It’s no secret that the shipping industry is desperately in need of drivers. Stories have circulated about a truck driver shortage for years, and every other field that requires Commercial Driver’s Licenses also needs a lot of new workers. This makes commercial driving an excellent possibility for a new career, and a lot of people are looking into attending an Ontario truck training academy to get their CDL.
After all, who wouldn’t want to enter a job field where pretty much any company in the industry is going to be competing to hire you?
However, the truth is truck driving is not for everyone. Even as a truck driving school, we want people to recognize this. There are a lot of great aspects to being a trucker, for the right kind of person – but there are also significant drawbacks to consider before deciding that this should be your new career.
So, in this article, we wanted to break down real-world aspects of truck driving, and the overall pros and cons of the job.
Breaking Down the Positives And Negatives Of The Trucker Life
1 – Independence vs Responsibility
If you want a job where you don’t have supervisors breathing down your neck, and you’re usually trusted to simply do your job without micromanagement, truck driving can be an amazing experience. Once you’re on the road with a load, it’s just you and the open highway. Sure, you have dispatchers that you can contact for advice or help when you need it, but generally speaking, you’re left alone as long as you’re getting the job done.
The tradeoff here is responsibility. If something goes wrong, if you get in an accident, if the load you’re entrusted with becomes damaged, that’s on you. When you’re 1,500 miles from home with a half-million dollars in cargo behind you, it can begin to feel downright isolating. You often have no safety net.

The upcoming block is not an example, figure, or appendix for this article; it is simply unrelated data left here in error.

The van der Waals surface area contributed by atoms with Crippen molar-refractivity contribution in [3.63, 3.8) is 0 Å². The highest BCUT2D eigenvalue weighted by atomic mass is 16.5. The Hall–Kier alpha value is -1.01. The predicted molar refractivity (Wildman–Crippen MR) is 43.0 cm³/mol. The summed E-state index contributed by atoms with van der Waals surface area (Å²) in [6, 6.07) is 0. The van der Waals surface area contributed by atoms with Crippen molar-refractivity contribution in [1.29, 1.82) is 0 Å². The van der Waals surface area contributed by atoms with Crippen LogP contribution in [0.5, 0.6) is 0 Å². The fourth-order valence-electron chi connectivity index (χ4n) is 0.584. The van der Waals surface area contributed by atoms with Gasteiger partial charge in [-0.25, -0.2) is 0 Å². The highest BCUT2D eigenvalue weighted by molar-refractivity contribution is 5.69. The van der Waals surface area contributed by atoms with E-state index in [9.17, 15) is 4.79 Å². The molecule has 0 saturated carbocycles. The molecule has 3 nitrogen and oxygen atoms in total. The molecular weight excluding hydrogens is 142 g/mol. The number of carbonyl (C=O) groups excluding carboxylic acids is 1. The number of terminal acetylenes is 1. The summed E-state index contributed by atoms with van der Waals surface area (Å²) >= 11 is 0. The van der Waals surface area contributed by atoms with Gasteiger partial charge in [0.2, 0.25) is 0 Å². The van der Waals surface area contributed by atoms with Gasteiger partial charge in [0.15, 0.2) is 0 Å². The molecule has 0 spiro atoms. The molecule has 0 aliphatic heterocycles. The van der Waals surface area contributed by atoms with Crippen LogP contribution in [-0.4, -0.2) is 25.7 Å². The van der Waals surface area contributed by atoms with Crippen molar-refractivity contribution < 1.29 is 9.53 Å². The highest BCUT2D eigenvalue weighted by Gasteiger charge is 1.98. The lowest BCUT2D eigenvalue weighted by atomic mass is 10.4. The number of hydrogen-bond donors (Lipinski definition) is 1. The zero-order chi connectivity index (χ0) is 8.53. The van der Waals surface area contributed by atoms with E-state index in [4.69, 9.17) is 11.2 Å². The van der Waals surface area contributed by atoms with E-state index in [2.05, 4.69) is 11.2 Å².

True self-reliance and self-confidence are absolute necessities for a truck driver.
2 – Travel vs Stability
Ask a career truck driver what the best part of the job is, and they’re likely to talk about the driving itself. If you want to explore all the beauty and riches of North America, there are few better jobs. A long-haul trucker will be able to see and appreciate both Canada and the USA in ways that few other people ever will. Beautiful mountains, expansive plains, soaring skylines… you’ll see it all.
However, don’t expect to be home much. The best long-haul truckers are generally those without much family because you can potentially be away from your home for weeks at a time. Of course, short-haul work is also an option here, but even that can frequently keep you away from home for extended periods.
You have to be comfortable living a semi-nomadic life, with “home” being more of an abstract concept than someplace you’ll return to very often.
3 – The Fun Life vs The Healthy Life
Going hand-in-hand with all the travel involved in trucking is how much fun it can be to have the freedom to go almost anywhere you want – especially if you go independent with your own rig as a broker. If you own your truck, it effectively becomes your mobile home. You can pick jobs as you like, go where you want, and you never have to worry about where you’ll be sleeping because your home is always with you.